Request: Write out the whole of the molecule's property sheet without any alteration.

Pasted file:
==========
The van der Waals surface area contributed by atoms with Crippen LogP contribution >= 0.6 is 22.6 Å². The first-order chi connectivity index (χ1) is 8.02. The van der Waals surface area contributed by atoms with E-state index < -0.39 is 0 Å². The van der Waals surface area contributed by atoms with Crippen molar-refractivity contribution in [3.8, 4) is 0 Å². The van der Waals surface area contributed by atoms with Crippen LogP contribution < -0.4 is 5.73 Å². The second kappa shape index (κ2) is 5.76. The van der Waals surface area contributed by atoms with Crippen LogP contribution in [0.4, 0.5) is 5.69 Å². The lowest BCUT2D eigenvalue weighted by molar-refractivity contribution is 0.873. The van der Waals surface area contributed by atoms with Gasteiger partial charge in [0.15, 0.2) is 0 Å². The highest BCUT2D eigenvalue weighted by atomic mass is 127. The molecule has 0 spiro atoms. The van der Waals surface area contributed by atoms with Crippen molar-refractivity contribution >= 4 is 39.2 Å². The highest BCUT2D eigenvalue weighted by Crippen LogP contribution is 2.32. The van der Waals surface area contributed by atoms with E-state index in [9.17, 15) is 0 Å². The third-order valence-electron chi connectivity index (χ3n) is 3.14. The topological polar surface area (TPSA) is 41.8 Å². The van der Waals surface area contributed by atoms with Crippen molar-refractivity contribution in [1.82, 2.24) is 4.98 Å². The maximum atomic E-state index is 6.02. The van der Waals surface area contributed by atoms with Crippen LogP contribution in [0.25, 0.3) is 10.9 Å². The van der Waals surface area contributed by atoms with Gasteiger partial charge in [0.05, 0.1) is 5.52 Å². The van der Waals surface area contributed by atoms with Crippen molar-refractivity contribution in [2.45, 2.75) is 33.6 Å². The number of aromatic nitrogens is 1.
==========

The van der Waals surface area contributed by atoms with Crippen LogP contribution >= 0.6 is 22.6 Å². The first-order chi connectivity index (χ1) is 8.02. The van der Waals surface area contributed by atoms with E-state index < -0.39 is 0 Å². The van der Waals surface area contributed by atoms with Crippen molar-refractivity contribution in [3.8, 4) is 0 Å². The van der Waals surface area contributed by atoms with Crippen LogP contribution < -0.4 is 5.73 Å². The second kappa shape index (κ2) is 5.76. The van der Waals surface area contributed by atoms with Crippen LogP contribution in [0.4, 0.5) is 5.69 Å². The lowest BCUT2D eigenvalue weighted by molar-refractivity contribution is 0.873. The van der Waals surface area contributed by atoms with Gasteiger partial charge in [0.15, 0.2) is 0 Å². The highest BCUT2D eigenvalue weighted by atomic mass is 127. The molecule has 0 spiro atoms. The van der Waals surface area contributed by atoms with Crippen molar-refractivity contribution >= 4 is 39.2 Å². The highest BCUT2D eigenvalue weighted by Crippen LogP contribution is 2.32. The van der Waals surface area contributed by atoms with E-state index in [9.17, 15) is 0 Å². The third-order valence-electron chi connectivity index (χ3n) is 3.14. The topological polar surface area (TPSA) is 41.8 Å². The van der Waals surface area contributed by atoms with Crippen molar-refractivity contribution in [1.82, 2.24) is 4.98 Å². The maximum atomic E-state index is 6.02. The van der Waals surface area contributed by atoms with Crippen LogP contribution in [0.25, 0.3) is 10.9 Å². The van der Waals surface area contributed by atoms with Gasteiger partial charge in [0.05, 0.1) is 5.52 Å². The van der Waals surface area contributed by atoms with Crippen molar-refractivity contribution in [2.45, 2.75) is 33.6 Å². The number of aromatic nitrogens is 1.